NEW ORLEANS – A review of Mayor Mitch Landrieu's city credit card bills and receipts by WWL-TV found that he spends between $3,400 and $4,300 a year on travel and lodging and charges almost nothing else to taxpayers, a far cry from the spending habits of his predecessor.
Former Mayor Ray Nagin was convicted on 20 federal corruption counts in February, including tax evasion for failing to declare thousands in freebies he enjoyed as mayor. At Nagin's trial, an IRS agent's testimony detailed what many had known for years -- that Nagin used his city credit card liberally for meals at swanky restaurants and other living expenses.
But seeing the charges in their totality was still astonishing.
In 2006 alone, Nagin spent $73,000 on the card -- about $1,500 a week. The card charges included $500 in Cancun, clothes shopping in Dallas, the Ritz for the family vacation in Atlanta and $6,200 on 15 trips for Nagin's family members, including for his mother-in-law and pre-teen daughter.
Nagin said that if people came up to him when he was having a private dinner, he felt justified charging it to the city taxpayers. He contended that he needed to take his family on trips as part of his duties as the mayor, especially after Hurricane Katrina and levee failures devastated the city.
“Well, it's nonsense of course, and it's self-serving and it's designed to cover his exploitation of the people of New Orleans,” said Ed Quatrevaux, New Orleans' inspector general.
WWL used the state public records law to request all of Landrieu's credit card records since he took over from Nagin in May 2010. The change has been significant.
“We eliminated credit card usage by almost everybody and what was charged to credit cards was for city business as opposed to personal business,” said Andy Kopplin, chief administrative officer for the Landrieu administration.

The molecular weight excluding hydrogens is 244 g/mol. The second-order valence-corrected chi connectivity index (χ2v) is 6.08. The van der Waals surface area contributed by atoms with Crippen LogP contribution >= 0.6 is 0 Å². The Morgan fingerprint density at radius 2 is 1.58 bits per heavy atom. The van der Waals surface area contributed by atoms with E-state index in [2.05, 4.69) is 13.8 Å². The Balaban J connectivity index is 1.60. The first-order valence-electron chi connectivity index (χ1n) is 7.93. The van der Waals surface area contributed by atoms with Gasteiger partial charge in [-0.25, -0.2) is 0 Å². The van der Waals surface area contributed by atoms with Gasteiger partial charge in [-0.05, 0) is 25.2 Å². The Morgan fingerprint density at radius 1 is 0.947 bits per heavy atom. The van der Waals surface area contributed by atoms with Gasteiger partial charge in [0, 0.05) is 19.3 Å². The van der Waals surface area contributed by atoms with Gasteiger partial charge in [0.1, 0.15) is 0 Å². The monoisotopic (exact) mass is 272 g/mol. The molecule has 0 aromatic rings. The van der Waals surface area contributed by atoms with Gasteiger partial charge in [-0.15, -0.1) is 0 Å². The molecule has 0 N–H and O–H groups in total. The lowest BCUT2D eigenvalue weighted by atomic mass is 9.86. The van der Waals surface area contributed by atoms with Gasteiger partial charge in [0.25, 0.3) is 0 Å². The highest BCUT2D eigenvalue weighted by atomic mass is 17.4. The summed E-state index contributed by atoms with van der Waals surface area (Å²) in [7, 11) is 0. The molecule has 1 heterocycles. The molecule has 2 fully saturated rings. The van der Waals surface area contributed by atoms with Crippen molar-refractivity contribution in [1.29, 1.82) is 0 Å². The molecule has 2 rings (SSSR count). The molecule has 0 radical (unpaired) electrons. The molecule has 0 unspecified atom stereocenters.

While Nagin used his city card 354 times in the year 2006, including on vacations and at local restaurants several nights per week, Landrieu used his just 31 times in four years --all for either hotels or transportation while traveling on city business.
“When the mayor took office,” Kopplin said, “he asked me to meet with the inspector general and he asked the CFO Mr. (Norman) Foster and I to work and develop a new policy in regards to credit cards to limit the excessive use that the inspector general and news media… had documented.”
Landrieu doesn't exactly scrimp on hotel accommodations. He usually pays upwards of $300 a night to stay at places like the Capital Hilton in Washington, D.C., or the Intercontinental Barclay in New York. He once paid $515 dollars for one night at The Jefferson in Washington, but Landrieu spokesman Tyler Gamble said it was near his meetings and was actually cheaper than other options.
He also paid $1,500 to rent an SUV in Los Angeles for the day, riding to several meetings around the area, including one at Sony Pictures Studio in Culver City. The receipt from the limousine company is marked "VIP! VIP! VIP! NO MISTAKES WITH THIS PASSENGER!"
But other times Landrieu has just taken a cab. And as for meals, he's only charged for one hotel breakfast in four years. Kopplin said Landrieu even declines to take the per diem of about $60 that city employees can use for incidentals, deciding instead to pay for his own meals while traveling.
Quatrevaux was impressed with the progress.
“It's the people's money and I think this administration has demonstrated, has lived up to its promises," he said. "I haven't audited it, but based on the numbers you've gone over, it seems like they're hardly spending anything on the credit cards and that's the first step.”
There are now only eight city officials with credit cards, down from the dozens in the Nagin administration. While Nagin's appointees charges taxpayers $300 for wine, $10,000 for a first-class trip to Dubai and for donations to Jefferson Parish charities, Landrieu's team only shows charges for equipment, software and other work items. The one strange charge WWL found during its investigation was on Library Deputy Director Chuck McMorran card, more than $250 last year at Bed Bath and Beyond. The city said it was a fraudulent charge, it was refunded, and McMorran was issued a new card.